EGU23-5745, updated on 10 Jan 2024
EGU General Assembly 2023
© Author(s) 2024. This work is distributed under
the Creative Commons Attribution 4.0 License.

Increased belowground tree carbon allocation in a mature mixed forest in a dry vs. a wet year

Ido Rog1,2, Boaz Hilman3,4, Hagar Fox1, Shifra Avital1, and Tamir Klein1
Ido Rog et al.
  • 1Weizmann Institute of Science, Plant and Environmental Science, Rehovot, Israel (
  • 2Plant–Soil Interactions Group, Agroscope, Zurich 8046, Switzerland (
  • 3Department of Biogeochemical Processes, Max-Planck Institute for Biogeochemistry, Jena, 07745, Germany
  • 4The Institute of Earth Sciences, The Hebrew University of Jerusalem, Givat-Ram, Jerusalem 91904, Israel

Climate change is expected to increase the frequency and severity of droughts in Mediterranean forests. Tree survival and storage of atmospheric CO2 in these forests depend on how individual tree species allocate their carbon (C). Here, we measured a complete set of above- and belowground C pools and fluxes in five coniferous and broadleaf species co-existing in a mature evergreen forest. Our study period included a drought year, followed by an above-average wet year, and the seasonal long dry period characterizes Mediterranean climate. To quantify the exact timing and spatial distribution of belowground C allocation, we additionally applied 13CO2 pulse labelling of one of the tree species (Quercus calliprinos). We found that during the dry versus wet year, photosynthetic C uptake decreased, C use in the C sinks remained unchanged and C allocation to belowground sinks increased. Among the five major C sinks, respiration was the main flux (~64%), while smaller fluxes like exudation (~9%) and reproduction (~1%) were those which increased the most in the dry year. To cope with seasonal drought, most trees relied on starch to maintain the C supply, but between years we found no significant differences in starch and sugars in aboveground tissues. Relative to the C storage dynamics, higher water use efficiency was found in conifers, while species-specific differences between dry and wet years were found among the broadleaves. Interestingly, in the wet season, after pulse labelling, C was allocated from the labeled leaves to the roots in two main time-lags: first after 3-5 days and second after 15-20 days. Labeled C reached fine roots at a distance of 0-6 m from the labeled tree. These detailed tree-level observations expose inter-annual and interspecific differences in C allocation among fluxes and tissues, specifically in response to varying water availability.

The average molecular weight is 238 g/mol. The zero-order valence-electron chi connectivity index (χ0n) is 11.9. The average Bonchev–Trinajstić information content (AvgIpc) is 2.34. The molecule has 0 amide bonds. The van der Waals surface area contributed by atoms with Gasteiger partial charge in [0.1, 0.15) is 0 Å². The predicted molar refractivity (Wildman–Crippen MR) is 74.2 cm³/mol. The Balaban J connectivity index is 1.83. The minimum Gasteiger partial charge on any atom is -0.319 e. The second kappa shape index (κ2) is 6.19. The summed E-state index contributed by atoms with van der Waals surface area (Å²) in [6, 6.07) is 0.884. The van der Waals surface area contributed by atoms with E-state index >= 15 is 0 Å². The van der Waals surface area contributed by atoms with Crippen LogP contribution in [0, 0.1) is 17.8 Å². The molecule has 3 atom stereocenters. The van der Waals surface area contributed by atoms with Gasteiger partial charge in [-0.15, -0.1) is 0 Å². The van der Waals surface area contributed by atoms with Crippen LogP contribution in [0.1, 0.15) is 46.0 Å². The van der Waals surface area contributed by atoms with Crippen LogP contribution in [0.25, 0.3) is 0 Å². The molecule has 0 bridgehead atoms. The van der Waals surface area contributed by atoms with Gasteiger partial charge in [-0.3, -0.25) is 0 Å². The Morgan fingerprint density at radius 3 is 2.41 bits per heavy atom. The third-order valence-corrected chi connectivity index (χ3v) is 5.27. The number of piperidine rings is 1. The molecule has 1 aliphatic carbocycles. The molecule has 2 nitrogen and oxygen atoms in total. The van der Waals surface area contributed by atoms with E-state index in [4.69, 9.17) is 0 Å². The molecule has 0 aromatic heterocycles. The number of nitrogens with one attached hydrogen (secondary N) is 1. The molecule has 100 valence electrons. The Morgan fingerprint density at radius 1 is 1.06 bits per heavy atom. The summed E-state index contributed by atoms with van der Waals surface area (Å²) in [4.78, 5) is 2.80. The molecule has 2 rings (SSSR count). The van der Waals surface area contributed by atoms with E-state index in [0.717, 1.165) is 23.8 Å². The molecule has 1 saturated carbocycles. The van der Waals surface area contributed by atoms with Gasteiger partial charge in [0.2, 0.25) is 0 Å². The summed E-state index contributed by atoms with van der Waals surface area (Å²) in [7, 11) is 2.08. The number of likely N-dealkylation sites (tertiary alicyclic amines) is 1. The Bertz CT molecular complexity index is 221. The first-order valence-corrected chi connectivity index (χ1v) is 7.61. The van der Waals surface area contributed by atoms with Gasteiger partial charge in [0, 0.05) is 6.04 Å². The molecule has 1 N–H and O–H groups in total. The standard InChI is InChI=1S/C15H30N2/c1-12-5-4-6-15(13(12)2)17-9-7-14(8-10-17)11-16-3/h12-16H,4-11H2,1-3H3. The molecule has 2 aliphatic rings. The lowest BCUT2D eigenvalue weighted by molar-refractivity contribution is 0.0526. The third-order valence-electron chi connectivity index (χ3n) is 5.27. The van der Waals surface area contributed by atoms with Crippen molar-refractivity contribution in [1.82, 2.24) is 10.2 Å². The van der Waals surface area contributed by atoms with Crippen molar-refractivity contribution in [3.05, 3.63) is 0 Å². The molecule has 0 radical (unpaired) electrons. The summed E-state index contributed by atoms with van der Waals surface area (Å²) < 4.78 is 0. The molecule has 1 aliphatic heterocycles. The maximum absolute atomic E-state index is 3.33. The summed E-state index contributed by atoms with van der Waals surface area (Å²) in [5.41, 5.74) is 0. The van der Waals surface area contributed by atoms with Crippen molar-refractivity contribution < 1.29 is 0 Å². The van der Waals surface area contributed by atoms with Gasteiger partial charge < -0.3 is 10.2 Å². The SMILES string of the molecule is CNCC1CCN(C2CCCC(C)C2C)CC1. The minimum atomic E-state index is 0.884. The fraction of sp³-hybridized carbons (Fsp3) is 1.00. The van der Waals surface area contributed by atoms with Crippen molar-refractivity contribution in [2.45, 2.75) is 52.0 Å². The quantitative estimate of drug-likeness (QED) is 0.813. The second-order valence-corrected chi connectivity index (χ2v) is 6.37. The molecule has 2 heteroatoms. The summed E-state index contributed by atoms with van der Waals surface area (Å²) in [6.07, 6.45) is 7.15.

How to cite: Rog, I., Hilman, B., Fox, H., Avital, S., and Klein, T.: Increased belowground tree carbon allocation in a mature mixed forest in a dry vs. a wet year, EGU General Assembly 2023, Vienna, Austria, 23–28 Apr 2023, EGU23-5745,, 2023.